More K–12 students and educators in Maine are set to benefit from stronger social, emotional and behavioral supports thanks to Maine PBIS, a collaboration between the University of Maine System and the Maine Department Education (DOE), which is adding 21 new schools to its professional development cohort.
The schools, which will participate in the initiative over the next three years, are located in communities throughout the state, including Berwick, Boothbay Harbor, Brooksville, Bucksport, Damariscotta, Edgecomb, Litchfield, Madawaska, North Berwick, Sabattus, South Portland and Westbrook.
“Teams of educators from these schools will learn and practice together for the next three years, joining more than 30 schools that are currently part of our professional development model and more than 75 schools statewide that have already implemented sustainable supports for Maine students,” says Courtney Angelosante, Maine PBIS coordinator at the University of Maine College of Education and Human Development.
Positive Behavioral Interventions and Supports, or PBIS, is a nationally recognized framework providing a multi-tiered continuum of supports in K-12 schools, promoting positive social and behavioral outcomes for all students. It is based on a community health promotion model. In schools that have implemented PBIS, it is expected that 95% of students will have most of their social, emotional and behavioral needs met before schools have to implement the third, or most targeted tier of interventions.
Maine DOE, in collaboration with UMS, supports schools and districts to implement PBIS through a cohort model that matches Maine-endorsed PBIS trainers and coaches with district and school-level teams. Maine PBIS’s professional development efforts have received national and international attention as a particularly effective example for rural schools and communities.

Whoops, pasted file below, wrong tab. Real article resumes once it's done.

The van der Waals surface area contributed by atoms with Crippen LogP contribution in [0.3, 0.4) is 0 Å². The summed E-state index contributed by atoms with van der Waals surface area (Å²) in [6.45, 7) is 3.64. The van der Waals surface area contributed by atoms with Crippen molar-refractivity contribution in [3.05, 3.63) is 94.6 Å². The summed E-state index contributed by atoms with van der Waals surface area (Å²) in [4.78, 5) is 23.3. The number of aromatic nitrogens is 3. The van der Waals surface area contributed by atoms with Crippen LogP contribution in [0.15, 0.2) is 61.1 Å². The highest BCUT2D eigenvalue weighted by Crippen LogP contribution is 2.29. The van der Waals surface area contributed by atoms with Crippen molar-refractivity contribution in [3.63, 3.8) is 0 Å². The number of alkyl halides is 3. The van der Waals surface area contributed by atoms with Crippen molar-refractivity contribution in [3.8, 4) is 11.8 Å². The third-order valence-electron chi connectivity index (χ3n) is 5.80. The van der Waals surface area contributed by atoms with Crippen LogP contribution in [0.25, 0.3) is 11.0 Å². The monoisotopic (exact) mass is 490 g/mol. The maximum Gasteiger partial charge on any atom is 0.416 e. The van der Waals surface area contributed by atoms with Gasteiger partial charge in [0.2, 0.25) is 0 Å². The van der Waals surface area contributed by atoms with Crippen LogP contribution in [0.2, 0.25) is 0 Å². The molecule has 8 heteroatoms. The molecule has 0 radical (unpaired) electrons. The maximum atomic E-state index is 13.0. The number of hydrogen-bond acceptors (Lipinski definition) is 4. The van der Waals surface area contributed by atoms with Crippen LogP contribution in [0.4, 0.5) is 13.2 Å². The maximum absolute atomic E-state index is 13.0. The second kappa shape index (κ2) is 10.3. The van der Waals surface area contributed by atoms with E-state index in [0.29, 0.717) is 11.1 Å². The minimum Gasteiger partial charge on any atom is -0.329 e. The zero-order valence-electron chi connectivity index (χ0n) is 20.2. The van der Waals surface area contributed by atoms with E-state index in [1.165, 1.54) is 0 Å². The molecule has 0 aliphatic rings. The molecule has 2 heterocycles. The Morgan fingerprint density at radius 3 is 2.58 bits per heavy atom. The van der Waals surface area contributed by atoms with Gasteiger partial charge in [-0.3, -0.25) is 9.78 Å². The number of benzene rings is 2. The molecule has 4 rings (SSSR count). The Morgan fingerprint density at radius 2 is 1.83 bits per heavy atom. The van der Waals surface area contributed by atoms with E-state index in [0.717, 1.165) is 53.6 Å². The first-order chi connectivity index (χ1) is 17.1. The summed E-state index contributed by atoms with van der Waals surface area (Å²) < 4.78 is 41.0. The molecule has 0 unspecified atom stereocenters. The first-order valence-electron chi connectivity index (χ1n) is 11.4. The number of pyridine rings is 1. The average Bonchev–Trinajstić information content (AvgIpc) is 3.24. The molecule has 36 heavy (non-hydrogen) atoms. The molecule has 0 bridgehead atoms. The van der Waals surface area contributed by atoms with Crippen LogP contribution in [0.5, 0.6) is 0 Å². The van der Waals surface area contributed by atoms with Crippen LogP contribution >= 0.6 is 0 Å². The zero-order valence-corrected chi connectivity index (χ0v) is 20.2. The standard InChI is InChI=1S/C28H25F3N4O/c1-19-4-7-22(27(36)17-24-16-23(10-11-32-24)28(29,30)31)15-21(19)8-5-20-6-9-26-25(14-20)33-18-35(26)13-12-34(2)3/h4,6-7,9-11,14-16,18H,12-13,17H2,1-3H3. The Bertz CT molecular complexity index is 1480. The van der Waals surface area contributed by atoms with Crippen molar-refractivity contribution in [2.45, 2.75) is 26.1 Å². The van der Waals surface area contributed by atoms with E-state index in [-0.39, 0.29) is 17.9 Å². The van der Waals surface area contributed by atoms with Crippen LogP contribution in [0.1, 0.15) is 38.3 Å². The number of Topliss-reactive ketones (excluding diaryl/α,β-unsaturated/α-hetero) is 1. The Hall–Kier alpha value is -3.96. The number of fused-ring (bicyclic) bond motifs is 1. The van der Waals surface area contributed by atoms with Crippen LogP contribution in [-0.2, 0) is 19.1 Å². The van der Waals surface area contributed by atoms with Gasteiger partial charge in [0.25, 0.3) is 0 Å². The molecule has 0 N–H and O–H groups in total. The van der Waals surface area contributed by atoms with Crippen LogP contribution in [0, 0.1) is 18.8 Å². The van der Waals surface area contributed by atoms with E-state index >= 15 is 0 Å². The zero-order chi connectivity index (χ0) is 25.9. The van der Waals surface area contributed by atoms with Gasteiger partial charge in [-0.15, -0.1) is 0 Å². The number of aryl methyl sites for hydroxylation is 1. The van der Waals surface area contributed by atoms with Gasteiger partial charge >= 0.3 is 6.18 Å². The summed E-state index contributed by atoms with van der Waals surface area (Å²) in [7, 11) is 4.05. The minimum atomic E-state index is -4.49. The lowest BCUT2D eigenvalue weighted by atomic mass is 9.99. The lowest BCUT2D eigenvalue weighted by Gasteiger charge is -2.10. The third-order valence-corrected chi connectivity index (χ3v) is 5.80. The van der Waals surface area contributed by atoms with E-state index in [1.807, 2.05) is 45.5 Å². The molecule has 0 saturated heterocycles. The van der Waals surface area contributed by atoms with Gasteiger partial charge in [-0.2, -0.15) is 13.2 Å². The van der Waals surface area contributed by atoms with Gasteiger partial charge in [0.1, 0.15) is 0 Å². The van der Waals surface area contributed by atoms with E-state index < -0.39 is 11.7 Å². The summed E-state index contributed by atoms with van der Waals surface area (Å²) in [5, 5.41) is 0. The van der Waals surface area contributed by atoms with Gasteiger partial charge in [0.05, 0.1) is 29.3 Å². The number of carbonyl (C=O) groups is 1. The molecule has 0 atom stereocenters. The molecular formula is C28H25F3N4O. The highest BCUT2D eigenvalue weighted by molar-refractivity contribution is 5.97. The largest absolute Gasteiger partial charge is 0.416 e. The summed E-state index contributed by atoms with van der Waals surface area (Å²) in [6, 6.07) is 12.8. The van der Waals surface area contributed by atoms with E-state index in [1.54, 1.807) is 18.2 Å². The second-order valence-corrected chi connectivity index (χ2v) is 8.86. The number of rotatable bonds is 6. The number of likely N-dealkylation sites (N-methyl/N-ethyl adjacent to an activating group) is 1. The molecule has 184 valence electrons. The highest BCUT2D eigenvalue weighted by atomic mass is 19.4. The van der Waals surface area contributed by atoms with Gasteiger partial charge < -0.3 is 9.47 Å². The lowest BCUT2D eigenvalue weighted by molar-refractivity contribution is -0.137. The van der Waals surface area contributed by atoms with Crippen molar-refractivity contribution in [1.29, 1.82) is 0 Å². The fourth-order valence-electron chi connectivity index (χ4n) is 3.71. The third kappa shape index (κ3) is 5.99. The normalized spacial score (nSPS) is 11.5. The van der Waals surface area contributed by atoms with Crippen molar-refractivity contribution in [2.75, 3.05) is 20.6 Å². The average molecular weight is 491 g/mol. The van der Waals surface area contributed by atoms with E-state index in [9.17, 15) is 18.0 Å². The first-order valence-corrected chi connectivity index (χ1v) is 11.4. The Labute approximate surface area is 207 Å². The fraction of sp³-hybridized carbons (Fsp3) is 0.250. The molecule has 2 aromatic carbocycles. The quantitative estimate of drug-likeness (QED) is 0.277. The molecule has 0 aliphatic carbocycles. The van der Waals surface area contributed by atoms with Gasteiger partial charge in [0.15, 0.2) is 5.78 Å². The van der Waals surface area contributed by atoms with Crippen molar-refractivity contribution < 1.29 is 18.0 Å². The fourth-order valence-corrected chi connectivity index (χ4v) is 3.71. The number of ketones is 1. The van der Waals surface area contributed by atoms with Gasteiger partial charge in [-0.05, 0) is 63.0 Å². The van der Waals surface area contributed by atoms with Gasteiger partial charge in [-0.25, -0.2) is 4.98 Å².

“Being able to work with our PBIS coaches multiple times a year made our school’s efforts towards Tier 1 implementation much smoother,” says Sierra Bloom, a first-grade teacher at Surry Elementary School, which has already taken part in the UMS-Maine DOE initiative. “Our coaches were always there to support our work directly and led us to a solid foundation for our work in PBIS.”
Bloom adds that being able to work with other schools in the cohort model was beneficial.
“We were able to collaborate and share ideas for success, while also gaining support towards common struggles,” she says.
This summer, Maine PBIS will host a five-day training institute for educators who are part of its professional development cohort. The training, which is limited to 50 participants and will take place at Husson University from July 10–14, will be designed to help teachers identify why a behavior is happening through a variety of assessment tools and procedures, leading to the development of a positive behavior support plan individualized to a student’s strengths and needs. More information about the Maine PBIS Advanced Tiers Summer Institute is online.
“The supportive and inclusive practices of PBIS have elicited overwhelmingly positive responses by administrators, educators, students and families. Our office looks forward to supporting and sustaining schools and districts in this work,” says Tracy Whitlock, Special Projects Coordinator in the Office of Special Services and Inclusive Education at the Maine Department of Education.
The Maine DOE provides funding for the Maine PBIS initiative through a federal State Personnel Development Grant. The funding is helping scale up capacity for PBIS in the state through a UMS Microcredential for PBIS Coaching and Training. The second cohort of educators seeking the micro-credential endorsement will begin in fall 2023. Applications, which are available online, are due June 15.